As described in our previous Management Alert, Some Tax Guidance (and Tax Relief) for Madoff (and Other Ponzi Scheme) Victims (03/19/2009), and our follow-up One Minute Memo, May 15, 2009 Deadline For Certain Taxpayers with Madoff/Other Ponzi Scheme Losses (Follow-up to March 19, 2009 Management Alert) (03/31/2009), the Internal Revenue Service issued on March 17, 2009 both: (a) Revenue Ruling 2009-9, which sets forth the Internal Revenue Service’s view of the United States federal income tax treatment of Madoff-related and other Ponzi scheme losses; and (b) Revenue Procedure 2009-20, which provides a “safe harbor” procedure for taxpayers to compute and report such losses.
Since the Internal Revenue Service’s issuance of Revenue Ruling 2009-9 and Revenue Procedure 2009-20, some states have issued guidance on the tax treatment of Madoff-related and other Ponzi scheme losses for state income tax purposes, with New York State being the most recent state to do so. Set forth below are those states that have issued such guidance to date and a general summary of such guidance.1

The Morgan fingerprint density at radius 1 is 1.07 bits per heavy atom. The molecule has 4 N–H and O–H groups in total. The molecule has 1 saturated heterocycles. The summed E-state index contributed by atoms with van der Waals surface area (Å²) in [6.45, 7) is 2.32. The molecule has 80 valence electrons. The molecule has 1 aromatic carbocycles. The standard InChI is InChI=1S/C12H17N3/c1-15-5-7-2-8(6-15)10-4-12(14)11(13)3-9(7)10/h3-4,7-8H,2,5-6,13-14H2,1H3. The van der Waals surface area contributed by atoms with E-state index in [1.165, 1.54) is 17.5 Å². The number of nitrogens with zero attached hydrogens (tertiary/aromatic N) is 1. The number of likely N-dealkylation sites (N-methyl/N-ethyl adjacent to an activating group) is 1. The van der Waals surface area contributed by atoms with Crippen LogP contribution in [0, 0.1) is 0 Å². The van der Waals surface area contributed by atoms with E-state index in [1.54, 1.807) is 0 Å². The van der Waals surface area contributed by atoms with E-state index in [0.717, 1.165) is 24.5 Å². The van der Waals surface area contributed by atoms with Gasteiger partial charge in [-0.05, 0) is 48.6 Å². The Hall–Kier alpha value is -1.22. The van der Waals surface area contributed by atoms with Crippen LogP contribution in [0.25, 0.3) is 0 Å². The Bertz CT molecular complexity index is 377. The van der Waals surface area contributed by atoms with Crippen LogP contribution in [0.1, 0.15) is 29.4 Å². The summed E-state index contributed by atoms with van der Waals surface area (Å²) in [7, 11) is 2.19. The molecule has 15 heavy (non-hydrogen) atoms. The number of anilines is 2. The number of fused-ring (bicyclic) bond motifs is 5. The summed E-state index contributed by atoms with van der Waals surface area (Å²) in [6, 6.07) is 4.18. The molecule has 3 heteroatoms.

New York: On May 29, 2009, the New York State Department of Taxation and Finance issued guidance (TSB-M-09(7)I) on the reporting of Madoff-related or other Ponzi scheme losses. In general, New York State will recognize the Revenue Procedure 2009-20 safe harbor. Thus, if a taxpayer computes his/her federal theft loss deduction based on this safe harbor, then such deduction amount will be used in computing the taxpayer’s New York State itemized deduction.2 In addition to individuals, these guidelines also apply to estates and trusts, S corporation shareholders and partners/members of partnerships/limited liability companies (based on the rules for attributing pro rata shares of such losses). This guidance also provides that, in addition to the general prohibition against New York nonresidents carrying back or forward a net operating loss (NOL) to a year during which they were New York residents, New York nonresidents would also generally not be permitted to carry back or forward any NOL attributable to a Madoff-related or other Ponzi scheme loss since such loss would not qualify as a loss attributable to a business, trade, profession or occupation carried on in New York. Taxpayers desiring to take advantage of this guidance should complete the “special condition code” space on their New York State income tax return (or amended income tax return) with the condition code “56” and should attach to such return a copy of their federal Form 4684 and the statement executed pursuant to Revenue Procedure 2009-20.